anonymous
  • anonymous
In lecture 10, timestamped in this link: https://www.youtube.com/watch?v=eRCN3daFCmU&t=21m13s The prof is finding the quadratic approximation of a product of two functions. To find that, he simply takes the product of the quadratic approximations of the two functions. My question is: how can we know that the product of two approximations is the approximation of a product? Is this guaranteed by some theorem somewhere?
OCW Scholar - Single Variable Calculus
  • Stacey Warren - Expert brainly.com
Hey! We 've verified this expert answer for you, click below to unlock the details :)
SOLVED
At vero eos et accusamus et iusto odio dignissimos ducimus qui blanditiis praesentium voluptatum deleniti atque corrupti quos dolores et quas molestias excepturi sint occaecati cupiditate non provident, similique sunt in culpa qui officia deserunt mollitia animi, id est laborum et dolorum fuga. Et harum quidem rerum facilis est et expedita distinctio. Nam libero tempore, cum soluta nobis est eligendi optio cumque nihil impedit quo minus id quod maxime placeat facere possimus, omnis voluptas assumenda est, omnis dolor repellendus. Itaque earum rerum hic tenetur a sapiente delectus, ut aut reiciendis voluptatibus maiores alias consequatur aut perferendis doloribus asperiores repellat.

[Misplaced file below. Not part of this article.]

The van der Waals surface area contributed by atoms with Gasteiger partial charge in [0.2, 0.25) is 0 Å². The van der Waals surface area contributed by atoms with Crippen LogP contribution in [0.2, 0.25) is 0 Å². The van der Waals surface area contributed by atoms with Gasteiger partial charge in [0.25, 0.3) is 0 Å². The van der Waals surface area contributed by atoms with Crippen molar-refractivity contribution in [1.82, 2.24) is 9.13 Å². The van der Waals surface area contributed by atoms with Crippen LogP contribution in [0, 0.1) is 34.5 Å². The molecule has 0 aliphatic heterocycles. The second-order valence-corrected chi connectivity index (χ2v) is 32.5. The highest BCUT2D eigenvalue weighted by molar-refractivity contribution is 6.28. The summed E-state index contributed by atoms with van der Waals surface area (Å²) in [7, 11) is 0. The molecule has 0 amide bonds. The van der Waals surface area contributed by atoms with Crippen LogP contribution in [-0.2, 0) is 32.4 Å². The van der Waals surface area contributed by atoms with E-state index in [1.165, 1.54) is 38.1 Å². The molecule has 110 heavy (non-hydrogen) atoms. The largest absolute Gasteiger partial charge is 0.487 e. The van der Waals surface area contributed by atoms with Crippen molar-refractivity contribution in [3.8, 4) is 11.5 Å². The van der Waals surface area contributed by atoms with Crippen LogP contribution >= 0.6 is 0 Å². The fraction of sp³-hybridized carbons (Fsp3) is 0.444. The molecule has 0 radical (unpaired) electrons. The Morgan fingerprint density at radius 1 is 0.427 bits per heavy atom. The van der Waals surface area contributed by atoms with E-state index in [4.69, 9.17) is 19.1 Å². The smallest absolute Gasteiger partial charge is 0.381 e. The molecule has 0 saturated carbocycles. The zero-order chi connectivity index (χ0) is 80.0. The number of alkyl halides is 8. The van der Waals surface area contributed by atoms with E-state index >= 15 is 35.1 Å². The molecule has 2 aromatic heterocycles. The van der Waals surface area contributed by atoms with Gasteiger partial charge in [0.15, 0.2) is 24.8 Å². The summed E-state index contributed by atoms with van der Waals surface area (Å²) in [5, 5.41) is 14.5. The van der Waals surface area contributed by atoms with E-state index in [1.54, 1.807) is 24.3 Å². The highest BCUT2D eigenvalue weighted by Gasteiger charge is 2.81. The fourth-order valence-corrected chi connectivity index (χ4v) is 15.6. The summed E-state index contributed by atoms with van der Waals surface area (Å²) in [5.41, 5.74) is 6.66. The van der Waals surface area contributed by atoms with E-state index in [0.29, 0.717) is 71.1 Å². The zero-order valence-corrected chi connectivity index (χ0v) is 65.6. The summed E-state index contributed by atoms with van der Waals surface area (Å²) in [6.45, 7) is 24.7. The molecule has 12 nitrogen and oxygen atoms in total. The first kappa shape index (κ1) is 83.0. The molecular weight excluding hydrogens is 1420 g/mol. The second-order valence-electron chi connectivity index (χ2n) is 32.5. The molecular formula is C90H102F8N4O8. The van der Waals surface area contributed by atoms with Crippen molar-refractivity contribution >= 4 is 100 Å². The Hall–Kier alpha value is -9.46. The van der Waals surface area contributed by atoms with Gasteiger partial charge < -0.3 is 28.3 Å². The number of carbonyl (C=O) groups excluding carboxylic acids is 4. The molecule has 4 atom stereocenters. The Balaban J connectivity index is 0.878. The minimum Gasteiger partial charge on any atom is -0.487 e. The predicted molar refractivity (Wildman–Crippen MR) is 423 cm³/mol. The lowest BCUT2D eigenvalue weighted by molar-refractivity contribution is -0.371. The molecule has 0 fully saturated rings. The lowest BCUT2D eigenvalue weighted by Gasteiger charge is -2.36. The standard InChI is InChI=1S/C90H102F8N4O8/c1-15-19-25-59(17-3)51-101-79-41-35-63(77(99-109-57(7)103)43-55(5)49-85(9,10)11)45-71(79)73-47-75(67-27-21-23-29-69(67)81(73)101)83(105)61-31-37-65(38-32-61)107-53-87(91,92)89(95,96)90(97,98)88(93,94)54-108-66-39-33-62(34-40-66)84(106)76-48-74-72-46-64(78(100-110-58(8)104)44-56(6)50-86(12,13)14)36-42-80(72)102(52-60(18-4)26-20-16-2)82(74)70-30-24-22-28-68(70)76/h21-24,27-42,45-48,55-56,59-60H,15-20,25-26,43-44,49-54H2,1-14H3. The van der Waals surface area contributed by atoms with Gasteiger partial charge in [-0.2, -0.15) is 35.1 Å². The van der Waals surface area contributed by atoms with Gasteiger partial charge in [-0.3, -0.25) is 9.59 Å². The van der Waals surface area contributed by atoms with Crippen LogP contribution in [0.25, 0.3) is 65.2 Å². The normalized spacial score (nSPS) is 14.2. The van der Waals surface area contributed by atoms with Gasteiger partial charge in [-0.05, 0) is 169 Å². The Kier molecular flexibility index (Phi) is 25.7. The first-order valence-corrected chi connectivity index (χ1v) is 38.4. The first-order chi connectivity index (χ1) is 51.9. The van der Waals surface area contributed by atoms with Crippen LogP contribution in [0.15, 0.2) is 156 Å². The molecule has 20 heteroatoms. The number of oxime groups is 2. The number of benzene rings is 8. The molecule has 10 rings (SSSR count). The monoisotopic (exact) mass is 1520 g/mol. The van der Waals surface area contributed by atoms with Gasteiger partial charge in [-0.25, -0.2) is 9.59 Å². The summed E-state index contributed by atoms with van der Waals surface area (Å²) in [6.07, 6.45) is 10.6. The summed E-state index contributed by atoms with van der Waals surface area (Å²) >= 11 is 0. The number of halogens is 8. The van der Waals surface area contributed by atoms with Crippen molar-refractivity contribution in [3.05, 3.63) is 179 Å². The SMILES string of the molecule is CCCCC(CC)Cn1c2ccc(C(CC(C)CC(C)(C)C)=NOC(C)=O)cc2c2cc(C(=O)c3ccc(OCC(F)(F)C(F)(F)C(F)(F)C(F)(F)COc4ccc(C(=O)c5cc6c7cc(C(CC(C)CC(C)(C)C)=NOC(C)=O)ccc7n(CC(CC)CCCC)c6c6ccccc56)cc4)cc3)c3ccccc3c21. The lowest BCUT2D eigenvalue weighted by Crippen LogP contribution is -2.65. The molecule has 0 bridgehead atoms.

katieb
  • katieb
I got my questions answered at brainly.com in under 10 minutes. Go to brainly.com now for free help!
phi
  • phi
if you have f(x) and g(x) both represented as a power series (i.e. increasing powers of x) then you can find the series representation of f(x)*g(x) by multiplying the two series. If you are only interested in a quadratic approximation, you would drop the "higher order" terms. We could use infinite series as an example, but let's just say both f(x) and g(x) are represented by a series up to x^8. You do the f(x)*g(x) multiplication, and collect the terms of the same power, and then at the end, drop all terms higher than x^2. You will see that you only needed to start with the terms up to x^2 in f(x) and g(x), and most of your work was wasted. In other words, if you only want a quadratic series for the product, you only need the terms up to x^2 in the multiplicands.
anonymous
  • anonymous
Thanks, that was quite helpful, although it doesn't address the case where f(x) and g(x) are not power series. It seems to me that there could be some crazy functions f and g that would not behave if you put them through the product rule prior to finding the quadratic approximation.

Looking for something else?

Not the answer you are looking for? Search for more explanations.